Six months ago, shortly after the Virginia Tech shootings, I got myself a handgun. It’s a .357 Magnum with a black handle and silver barrel. It looks like a shortened version of those handguns the cowboys use in all those country western movies. My husband also got a gun, too. The Virginia Tech shootings happened just a little too close for comfort for us, so we made the decision to exercise our Second Amendment rights to “keep and bear arms.”
The decision to become gun owners did not happen overnight. It happened over a period of time in which we discussed what handgun ownership meant to each of us. We each had a different idea of what it would be like to own a firearm. My husband had never owned or even shot a gun in his life, and he worried that we would be cavalier with a deadly weapon. He feared what many people fear: that one of us would view the gun as a toy, or that we might cause an accident. Meanwhile, I looked at handgun ownership more from the viewpoint that a gun is a tool. I had grown up around guns. Under the guidance of my ever-watchful father, I shot my first gun at age seven and have been hooked ever since. He and I spent many weekends taking his various guns out target shooting. He taught me how to respect guns and handle them with care by showing me what a bullet could do to a phone book at close range. “Imagine that’s what it would do to a person,” he said in his most serious voice. This is when I formed a gun trust.
Having grown up around guns and having handled guns most my life instilled me with a healthy respect for them. I never once thought about taking out one of my dad’s guns and playing with it, even though I knew where he kept them. In my household, guns were not toys, nor were they weapons. They were tools to be handled with the utmost care.
For my husband, the decision to own a gun was not an easy one, while for me, I just saw it as a day I knew would one day come. I learned that you cannot push gun ownership on people and you cannot will away their fear of guns. It must happen naturally. Sometimes there is a pivotal moment in life which changes a person’s idea of what gun ownership means. That moment for my husband was the Virginia Tech shootings. He felt that had the students and teachers been allowed to carry a gun, the bloodshed and lives lost that day would not have been nearly as severe. The Virginia Tech shootings were a senseless crime of opportunity where one person among hundreds did not obey the rules, and he wielded that power over his victims. Help is not always there when it is needed most. Had just one other person had a gun on them, it would have leveled the playing field.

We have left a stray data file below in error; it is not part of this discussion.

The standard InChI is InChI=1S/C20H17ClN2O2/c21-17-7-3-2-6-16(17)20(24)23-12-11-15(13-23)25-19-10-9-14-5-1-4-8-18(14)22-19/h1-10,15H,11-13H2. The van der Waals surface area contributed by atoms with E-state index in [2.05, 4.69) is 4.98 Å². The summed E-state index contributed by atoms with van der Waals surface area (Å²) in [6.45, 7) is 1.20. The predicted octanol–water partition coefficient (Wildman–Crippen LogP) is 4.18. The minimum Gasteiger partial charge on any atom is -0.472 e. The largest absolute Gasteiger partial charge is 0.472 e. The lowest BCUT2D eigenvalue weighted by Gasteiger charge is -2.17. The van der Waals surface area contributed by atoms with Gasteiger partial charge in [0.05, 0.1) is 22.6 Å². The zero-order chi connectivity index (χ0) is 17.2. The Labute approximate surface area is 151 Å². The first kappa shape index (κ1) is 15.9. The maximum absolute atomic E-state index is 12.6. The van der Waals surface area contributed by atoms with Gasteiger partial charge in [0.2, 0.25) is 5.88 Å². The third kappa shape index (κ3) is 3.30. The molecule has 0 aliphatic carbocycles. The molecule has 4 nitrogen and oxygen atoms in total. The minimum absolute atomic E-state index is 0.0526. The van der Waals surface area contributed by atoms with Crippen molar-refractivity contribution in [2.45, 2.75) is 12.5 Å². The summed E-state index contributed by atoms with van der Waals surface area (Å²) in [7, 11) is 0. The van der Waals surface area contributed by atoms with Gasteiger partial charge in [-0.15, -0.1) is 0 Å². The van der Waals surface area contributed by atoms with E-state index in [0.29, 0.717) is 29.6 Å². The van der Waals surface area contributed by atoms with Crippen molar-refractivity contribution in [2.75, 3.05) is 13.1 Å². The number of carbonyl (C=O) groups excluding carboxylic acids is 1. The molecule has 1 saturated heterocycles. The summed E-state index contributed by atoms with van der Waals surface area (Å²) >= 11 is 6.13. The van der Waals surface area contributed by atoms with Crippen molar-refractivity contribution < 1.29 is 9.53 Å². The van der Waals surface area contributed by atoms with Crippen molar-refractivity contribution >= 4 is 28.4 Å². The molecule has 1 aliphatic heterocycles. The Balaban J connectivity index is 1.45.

This horrible event brought dreadful “what-if” thoughts to the forefront of our minds. My husband never wanted either of us to find ourselves in such a vulnerable position when the law states we have the right to protect ourselves. He suddenly realized the precariousness of a situation if only the “bad guys” had guns. If someone were to break into our home, shouldn’t we have the right to protect ourselves? Indeed, we do. It’s called the Second Amendment.
Along with keeping a gun on hand for home protection, my husband also wanted me to have a gun I could keep with me while I was out and about. I have an hour drive to and from work, and with winter being here, I am often driving in the dark both ways. Were my car to break down, I would need some way to protect myself until help arrived. And, being a woman, I’m at a bit of a disadvantage when it comes to self-defense.
Maybe it’s because I grew up around guns and feel comfortable around them that I do not view my gun as a weapon. My morning routine is no different now than it was before, except before I leave, I have one more thing on my mental checklist:
- Purse? Check.
- Keys? Check.
- Cell phone? Check.
- Gun? Check.
Nothing else has changed, really. I do not get any more upset now when someone cuts me off in traffic than I did before. I do not suddenly think, “Oh, she’s gonna’ get it now, because I have a gun!” I don’t wave my gun at other drivers to show them I am packing heat. I don’t think I’m sexy or cool for owning a gun. I don’t brag about my gun ownership, and I only tell people about it if I am asked directly.
It’s this way for most gun owners, too. People who own guns do not look different or act different from anyone else. Gun owners wish and pray they never have to shoot anything except for a target at the shooting range. For a gun owner, their gun is a last-resort to end an unexpected and bad situation. When I say “gun owner,” I do not mean the people who obtain guns illegally to use them for illegal purposes. I mean the people who got their gun for legitimate reasons and through a legitimate means. Owning a gun removes the fear of them. You cannot own that which you are afraid of. It is that simple.
My gun is more of a “just-in-case” than anything else. Even before I ever owned a gun, I maintained a healthy awareness about me. I do my best to prevent appearing like an easy catch for someone who has unhealthy desires. I know some self-defense moves. I always have my keys in hand. Just because I own a gun does not mean I have some extra-special guarantee that life will treat me with dignity and respect. All of that cannot stop someone like the shooter at Virginia Tech. The only thing to stop a person like that is deadly force, or the threat of deadly force. And that is why I own a gun.